In this Alert, Senior Associate Brooke Jacobs and Solicitor
Elizabeth Harvey discuss the recent decision of the Queensland
District Court in Tawera v BDS Recruit Pty Ltd & Anor
 QDC 167. The employer and host employer were able to defeat
a claim for negligence in circumstances where appropriate manual
handling training had been provided and the plaintiff's injury
arose from a failure to comply with that training.
The plaintiff was a labourer employed by BDS Recruit Pty Ltd
(BDS). BDS was engaged by the Brisbane City
Council (Council) to provide contract labour on
the Brisbane Grammar/Victoria Park Lighting Project.
On 22 February 2010, the plaintiff was trying to close the door
of a cabinet inside a Council truck. The door was not closing
properly, as it was obstructed by a pile of bags of concrete and
mortar. The plaintiff snapped his Achilles tendon as a result of
kicking the bags, rather than attempting to lift and move them.
The plaintiff brought a claim for damages against BDS as his
employer and Council as his host employer.
Judge Andrews SC found that neither BDS nor Council breached the
duty of care they owed to the plaintiff.
His Honour found that the employer had instructed the plaintiff
in the proper method of manual handling and had conducted site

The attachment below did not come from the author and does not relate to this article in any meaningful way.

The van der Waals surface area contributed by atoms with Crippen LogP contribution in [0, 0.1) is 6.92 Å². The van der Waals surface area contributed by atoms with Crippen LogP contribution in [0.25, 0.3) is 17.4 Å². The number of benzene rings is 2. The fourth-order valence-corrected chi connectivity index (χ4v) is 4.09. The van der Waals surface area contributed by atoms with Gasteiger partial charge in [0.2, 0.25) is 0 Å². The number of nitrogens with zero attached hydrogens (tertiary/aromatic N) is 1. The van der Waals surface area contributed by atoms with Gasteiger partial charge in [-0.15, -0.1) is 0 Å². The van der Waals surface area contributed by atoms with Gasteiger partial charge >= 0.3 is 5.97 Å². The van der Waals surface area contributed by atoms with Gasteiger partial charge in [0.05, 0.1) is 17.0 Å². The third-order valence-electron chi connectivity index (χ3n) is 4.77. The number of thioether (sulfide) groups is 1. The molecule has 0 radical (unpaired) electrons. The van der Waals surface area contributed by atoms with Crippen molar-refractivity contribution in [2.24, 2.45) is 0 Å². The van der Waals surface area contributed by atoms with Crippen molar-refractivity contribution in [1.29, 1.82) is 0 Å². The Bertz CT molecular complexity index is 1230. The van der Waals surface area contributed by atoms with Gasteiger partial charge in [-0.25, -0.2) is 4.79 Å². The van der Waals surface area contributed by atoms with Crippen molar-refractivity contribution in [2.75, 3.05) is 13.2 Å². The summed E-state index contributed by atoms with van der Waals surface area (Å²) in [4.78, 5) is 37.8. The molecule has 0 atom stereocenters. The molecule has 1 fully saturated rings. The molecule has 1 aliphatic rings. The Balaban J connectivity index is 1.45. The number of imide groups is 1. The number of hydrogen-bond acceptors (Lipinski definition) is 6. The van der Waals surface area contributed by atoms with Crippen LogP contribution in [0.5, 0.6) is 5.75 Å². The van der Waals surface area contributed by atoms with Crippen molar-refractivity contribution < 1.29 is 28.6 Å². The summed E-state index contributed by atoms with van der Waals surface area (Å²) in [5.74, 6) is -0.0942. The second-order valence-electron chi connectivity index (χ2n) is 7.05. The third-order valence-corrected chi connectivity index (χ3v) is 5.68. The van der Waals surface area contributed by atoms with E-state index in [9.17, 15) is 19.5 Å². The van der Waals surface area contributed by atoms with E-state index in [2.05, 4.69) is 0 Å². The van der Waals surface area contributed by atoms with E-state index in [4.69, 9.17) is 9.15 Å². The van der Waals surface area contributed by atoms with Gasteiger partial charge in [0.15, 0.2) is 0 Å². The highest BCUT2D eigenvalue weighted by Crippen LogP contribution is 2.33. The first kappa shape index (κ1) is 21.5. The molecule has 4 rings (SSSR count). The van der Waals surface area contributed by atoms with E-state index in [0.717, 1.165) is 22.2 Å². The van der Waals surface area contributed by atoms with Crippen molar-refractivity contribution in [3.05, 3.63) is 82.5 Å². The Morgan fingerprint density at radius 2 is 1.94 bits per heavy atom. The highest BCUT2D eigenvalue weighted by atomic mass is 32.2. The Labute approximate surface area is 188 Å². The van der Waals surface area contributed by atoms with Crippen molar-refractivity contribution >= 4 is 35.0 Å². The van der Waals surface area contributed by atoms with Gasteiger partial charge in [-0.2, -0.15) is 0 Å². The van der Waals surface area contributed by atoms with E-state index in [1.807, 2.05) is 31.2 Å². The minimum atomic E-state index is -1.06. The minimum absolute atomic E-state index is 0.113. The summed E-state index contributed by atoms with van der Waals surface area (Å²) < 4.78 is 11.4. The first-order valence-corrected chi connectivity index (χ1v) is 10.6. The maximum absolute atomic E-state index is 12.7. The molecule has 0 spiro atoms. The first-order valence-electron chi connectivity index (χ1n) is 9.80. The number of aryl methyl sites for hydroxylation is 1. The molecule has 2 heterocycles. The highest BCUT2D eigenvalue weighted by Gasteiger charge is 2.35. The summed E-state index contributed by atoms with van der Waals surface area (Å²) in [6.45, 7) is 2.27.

inspections. The plaintiff agreed in his evidence that he had
received training in the proper way to move the bags, which
involved squatting down, moving the bags individually and
restacking them elsewhere.
His Honour was not persuaded that storing the bags by stacking
them at a low height in the cabinet (which requires him to bend
down to move them) represented a breach of duty. The plaintiff was
vested with sufficient manual handling training to enable him to
move the bags safely however in this instance elected not to use
The plaintiff failed on factual causation as well. This is
because the plaintiff's own actions in kicking the bags, as
opposed to any breach of duty by BDS or Council, were responsible
for his injuries and any ensuing damages.
If the plaintiff had succeeded on liability, the award of
damages would have been a modest $47,122.31.
The plaintiff was 63 at the time of the incident and 68 at the
date of judgment. There was no evidence of him suffering incapacity
as a result of his left Achilles tendon injury and he had
successfully engaged in work following this incident, without
apparent restriction. Judge Andrews made no award for future
Employers and host employers can avoid adverse findings in
negligence if they can provide (documented) evidence of appropriate
Workers have to assume some responsibility for their own safety
at work; and
It is not a given that an older worker will achieve an award of
damages for future economic loss for perceived disadvantage on the
open employment market, even in circumstances where there was a
reasonably significant injury.
There is no protection for injured workers with a partial work capacity but the employer can't provide suitable duties.
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